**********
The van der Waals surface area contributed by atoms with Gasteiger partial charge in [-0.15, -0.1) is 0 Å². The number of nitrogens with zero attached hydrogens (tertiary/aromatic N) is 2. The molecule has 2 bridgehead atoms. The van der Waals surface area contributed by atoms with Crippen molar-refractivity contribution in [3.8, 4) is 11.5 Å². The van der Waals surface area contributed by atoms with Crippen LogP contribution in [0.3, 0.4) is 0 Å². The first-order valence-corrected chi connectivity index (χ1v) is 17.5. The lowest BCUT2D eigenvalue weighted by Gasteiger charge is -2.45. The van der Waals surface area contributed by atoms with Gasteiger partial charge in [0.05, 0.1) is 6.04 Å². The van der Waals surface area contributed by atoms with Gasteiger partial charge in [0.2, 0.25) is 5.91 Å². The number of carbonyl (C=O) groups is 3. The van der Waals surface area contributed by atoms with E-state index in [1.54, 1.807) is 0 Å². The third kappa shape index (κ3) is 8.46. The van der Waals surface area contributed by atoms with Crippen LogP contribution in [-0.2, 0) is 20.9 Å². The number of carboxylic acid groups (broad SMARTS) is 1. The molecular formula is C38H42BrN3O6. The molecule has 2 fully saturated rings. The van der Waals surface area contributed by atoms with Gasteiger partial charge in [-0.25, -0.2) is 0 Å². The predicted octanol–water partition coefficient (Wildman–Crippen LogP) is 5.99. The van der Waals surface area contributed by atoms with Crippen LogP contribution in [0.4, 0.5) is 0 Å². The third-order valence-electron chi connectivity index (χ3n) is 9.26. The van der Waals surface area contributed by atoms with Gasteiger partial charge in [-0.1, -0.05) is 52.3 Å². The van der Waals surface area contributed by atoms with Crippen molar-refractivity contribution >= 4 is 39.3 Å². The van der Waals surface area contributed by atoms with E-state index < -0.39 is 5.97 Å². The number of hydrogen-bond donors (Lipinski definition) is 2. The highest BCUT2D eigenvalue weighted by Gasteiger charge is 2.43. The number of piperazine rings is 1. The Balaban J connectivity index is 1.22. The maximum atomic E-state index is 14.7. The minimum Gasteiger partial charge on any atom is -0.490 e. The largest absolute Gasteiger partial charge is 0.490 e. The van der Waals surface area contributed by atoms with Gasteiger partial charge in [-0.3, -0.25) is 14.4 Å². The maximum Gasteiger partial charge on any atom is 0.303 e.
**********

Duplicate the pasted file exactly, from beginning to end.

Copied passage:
The van der Waals surface area contributed by atoms with Gasteiger partial charge in [-0.15, -0.1) is 0 Å². The number of nitrogens with zero attached hydrogens (tertiary/aromatic N) is 2. The molecule has 2 bridgehead atoms. The van der Waals surface area contributed by atoms with Crippen molar-refractivity contribution in [3.8, 4) is 11.5 Å². The van der Waals surface area contributed by atoms with Crippen LogP contribution in [0.3, 0.4) is 0 Å². The first-order valence-corrected chi connectivity index (χ1v) is 17.5. The lowest BCUT2D eigenvalue weighted by Gasteiger charge is -2.45. The van der Waals surface area contributed by atoms with Gasteiger partial charge in [0.05, 0.1) is 6.04 Å². The van der Waals surface area contributed by atoms with Gasteiger partial charge in [0.2, 0.25) is 5.91 Å². The number of carbonyl (C=O) groups is 3. The van der Waals surface area contributed by atoms with E-state index in [1.54, 1.807) is 0 Å². The third kappa shape index (κ3) is 8.46. The van der Waals surface area contributed by atoms with Crippen LogP contribution in [-0.2, 0) is 20.9 Å². The number of carboxylic acid groups (broad SMARTS) is 1. The molecular formula is C38H42BrN3O6. The molecule has 2 fully saturated rings. The van der Waals surface area contributed by atoms with Gasteiger partial charge in [-0.25, -0.2) is 0 Å². The predicted octanol–water partition coefficient (Wildman–Crippen LogP) is 5.99. The van der Waals surface area contributed by atoms with Crippen LogP contribution in [0.4, 0.5) is 0 Å². The third-order valence-electron chi connectivity index (χ3n) is 9.26. The van der Waals surface area contributed by atoms with Gasteiger partial charge in [-0.1, -0.05) is 52.3 Å². The van der Waals surface area contributed by atoms with Crippen molar-refractivity contribution >= 4 is 39.3 Å². The van der Waals surface area contributed by atoms with E-state index < -0.39 is 5.97 Å². The number of hydrogen-bond donors (Lipinski definition) is 2. The highest BCUT2D eigenvalue weighted by Gasteiger charge is 2.43. The number of piperazine rings is 1. The Balaban J connectivity index is 1.22. The maximum atomic E-state index is 14.7. The minimum Gasteiger partial charge on any atom is -0.490 e. The largest absolute Gasteiger partial charge is 0.490 e. The van der Waals surface area contributed by atoms with Gasteiger partial charge in [-0.3, -0.25) is 14.4 Å². The maximum Gasteiger partial charge on any atom is 0.303 e.